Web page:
I really like this movie, and it’s definitely a comedy, but like a lot of older comedies it’s less joke-driven than feel-driven. Jack Lemmon is the sort of guy who strains spaghetti with a tennis racket, and that’s kind of how this whole movie is. One running plot point is that the other people who live in his apartment building generally hate him because they think he’s bringing home a different woman every night, and then when Fran tries to kill herself in his apartment they assume that it’s because of him. Just as I genuinely don’t understand why his bosses don’t just take their ladies to hotels, I don’t understand why this movie never really considers the idea that this whole problem could be solved if Lemmon just told his neighbors the truth. It’s a secret he has to keep, but there’s never that scene a modern movie would have where his landlady tells him that he can’t have any unauthorized visitors, or whatever, to justify the plot. The most prominent of these neighbors is a very Jewish doctor from a couple doors down, played by longtime character actor Jack Kruschen, who received an Oscar nomination for his performance. Baxter ropes the doctor into helping him at length after Fran’s incident, and never does tell him the truth. Kruschen’s long TV career started in 1939 (at an experimental early TV station in Los Angeles that broadcast to 200 people on 3-inch screens), and went on to include a villain on an episode of the 1960s Batman series and playing maybe the first pedophile seen on TV in an episode of Dragnet. Where would Law & Order: SVU be without him?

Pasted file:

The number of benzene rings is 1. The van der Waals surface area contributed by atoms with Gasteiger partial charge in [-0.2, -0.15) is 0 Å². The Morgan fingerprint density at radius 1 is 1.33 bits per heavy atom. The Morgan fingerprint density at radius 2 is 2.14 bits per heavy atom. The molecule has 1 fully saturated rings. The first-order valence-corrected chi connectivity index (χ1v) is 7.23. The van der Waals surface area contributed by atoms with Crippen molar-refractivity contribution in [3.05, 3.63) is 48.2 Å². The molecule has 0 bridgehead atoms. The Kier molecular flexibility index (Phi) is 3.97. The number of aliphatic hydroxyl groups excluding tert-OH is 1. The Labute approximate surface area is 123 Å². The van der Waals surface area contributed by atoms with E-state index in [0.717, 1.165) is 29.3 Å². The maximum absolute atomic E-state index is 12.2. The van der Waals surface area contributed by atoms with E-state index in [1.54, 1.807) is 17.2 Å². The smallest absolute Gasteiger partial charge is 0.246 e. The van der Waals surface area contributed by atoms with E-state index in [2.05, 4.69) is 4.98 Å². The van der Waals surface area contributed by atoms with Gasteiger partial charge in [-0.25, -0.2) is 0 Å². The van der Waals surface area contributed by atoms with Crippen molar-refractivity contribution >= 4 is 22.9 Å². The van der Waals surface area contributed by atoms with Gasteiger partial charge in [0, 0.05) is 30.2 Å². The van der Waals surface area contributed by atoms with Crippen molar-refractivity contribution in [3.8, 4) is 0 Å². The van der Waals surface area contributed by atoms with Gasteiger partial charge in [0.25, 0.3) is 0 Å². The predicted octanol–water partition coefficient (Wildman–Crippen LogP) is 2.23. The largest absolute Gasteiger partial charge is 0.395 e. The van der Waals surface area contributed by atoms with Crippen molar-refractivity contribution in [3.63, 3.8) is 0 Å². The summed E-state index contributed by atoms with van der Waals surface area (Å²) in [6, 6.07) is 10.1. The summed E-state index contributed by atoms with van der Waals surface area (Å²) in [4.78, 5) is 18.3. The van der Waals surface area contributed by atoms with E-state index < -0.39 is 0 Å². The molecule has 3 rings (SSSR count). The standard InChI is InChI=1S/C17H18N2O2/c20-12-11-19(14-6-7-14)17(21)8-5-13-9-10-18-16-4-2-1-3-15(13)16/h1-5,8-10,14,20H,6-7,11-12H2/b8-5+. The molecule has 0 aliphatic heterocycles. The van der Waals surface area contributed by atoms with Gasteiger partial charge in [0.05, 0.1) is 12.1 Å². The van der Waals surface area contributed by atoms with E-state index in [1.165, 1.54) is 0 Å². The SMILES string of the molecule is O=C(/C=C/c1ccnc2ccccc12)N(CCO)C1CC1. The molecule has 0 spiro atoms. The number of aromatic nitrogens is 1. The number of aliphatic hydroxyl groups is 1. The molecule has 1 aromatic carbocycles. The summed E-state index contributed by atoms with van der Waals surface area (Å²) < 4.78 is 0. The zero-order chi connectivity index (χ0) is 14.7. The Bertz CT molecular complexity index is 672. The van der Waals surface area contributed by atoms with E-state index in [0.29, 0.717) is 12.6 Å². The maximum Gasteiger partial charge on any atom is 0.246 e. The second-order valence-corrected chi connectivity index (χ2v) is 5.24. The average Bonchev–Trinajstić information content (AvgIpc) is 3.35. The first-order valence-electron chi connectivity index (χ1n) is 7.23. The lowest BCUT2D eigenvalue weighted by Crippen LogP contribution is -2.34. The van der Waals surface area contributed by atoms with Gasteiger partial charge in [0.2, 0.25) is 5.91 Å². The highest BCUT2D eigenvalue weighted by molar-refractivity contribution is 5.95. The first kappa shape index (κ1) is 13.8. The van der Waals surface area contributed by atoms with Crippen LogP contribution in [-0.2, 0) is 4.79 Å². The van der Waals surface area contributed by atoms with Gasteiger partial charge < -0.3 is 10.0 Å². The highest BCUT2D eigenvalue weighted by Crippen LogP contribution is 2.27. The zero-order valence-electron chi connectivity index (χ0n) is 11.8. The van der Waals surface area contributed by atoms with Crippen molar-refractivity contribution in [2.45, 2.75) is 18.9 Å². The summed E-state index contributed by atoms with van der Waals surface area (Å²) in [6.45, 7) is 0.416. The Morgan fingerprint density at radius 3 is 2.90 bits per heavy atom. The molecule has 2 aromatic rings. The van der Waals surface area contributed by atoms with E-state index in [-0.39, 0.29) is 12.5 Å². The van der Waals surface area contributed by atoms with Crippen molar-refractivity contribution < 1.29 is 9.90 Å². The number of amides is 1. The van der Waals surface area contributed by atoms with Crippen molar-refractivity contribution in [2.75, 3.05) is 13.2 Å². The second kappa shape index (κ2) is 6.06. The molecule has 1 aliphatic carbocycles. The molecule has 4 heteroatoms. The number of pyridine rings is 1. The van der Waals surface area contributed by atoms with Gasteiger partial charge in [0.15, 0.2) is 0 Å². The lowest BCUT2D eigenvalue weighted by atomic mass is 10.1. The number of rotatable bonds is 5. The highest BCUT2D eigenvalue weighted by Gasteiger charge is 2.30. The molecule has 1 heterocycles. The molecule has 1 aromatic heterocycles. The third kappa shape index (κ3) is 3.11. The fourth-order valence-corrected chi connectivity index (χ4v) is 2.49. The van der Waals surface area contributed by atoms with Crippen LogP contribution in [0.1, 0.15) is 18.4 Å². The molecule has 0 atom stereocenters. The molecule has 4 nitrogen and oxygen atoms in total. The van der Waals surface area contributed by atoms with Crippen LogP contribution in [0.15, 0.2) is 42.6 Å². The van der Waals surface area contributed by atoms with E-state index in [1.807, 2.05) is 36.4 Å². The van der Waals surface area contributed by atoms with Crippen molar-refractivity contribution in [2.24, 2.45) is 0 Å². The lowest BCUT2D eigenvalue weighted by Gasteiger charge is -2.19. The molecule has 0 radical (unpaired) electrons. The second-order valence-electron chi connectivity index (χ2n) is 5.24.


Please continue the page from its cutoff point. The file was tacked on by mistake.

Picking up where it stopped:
Anyway, I don’t bring up issues with the plot to dump on this movie, I do it to show that, however much we think we understand different periods of history, we don’t always. What feels like the most influential aspect of The Apartment is its depiction of early corporate culture. Baxter’s desk sits in front of a seemingly endless, neon-lit sea of desks. The cinematography uses forced perspective to make the dehumanizing office disappear into the distance. There is no big thing that Lemmon should have done instead of selling insurance, it’s not like he plays guitar or anything, but his big arc in the movie, besides the romance, is figuring out that he has no idea why he’s doing any of this. It’s a hollow world based on hollow promises of nothing, and if you’re not happy with that it’s your fault.

Did I mention this is a comedy? For a comedy, there’s a lot of people trying to kill themselves, and also threatening to kill themselves, or thinking other people are trying to kill themselves when they’re not. But what I always remember about it is Shirley MacLaine. I’m not going to gush because I think it’d come off a creepy, but this is the only movie I’ve ever seen her in when she wasn’t already at least middle-aged (Terms of Endearment, for which she finally won her Oscar, came 24 years later). It’s sort of a revelation. You definitely understand why all the men in this movie have a crush on her. Of all the plot points in this movie, that’s one that definitely makes sense to me.

3 thoughts on “THE APARTMENT (1960)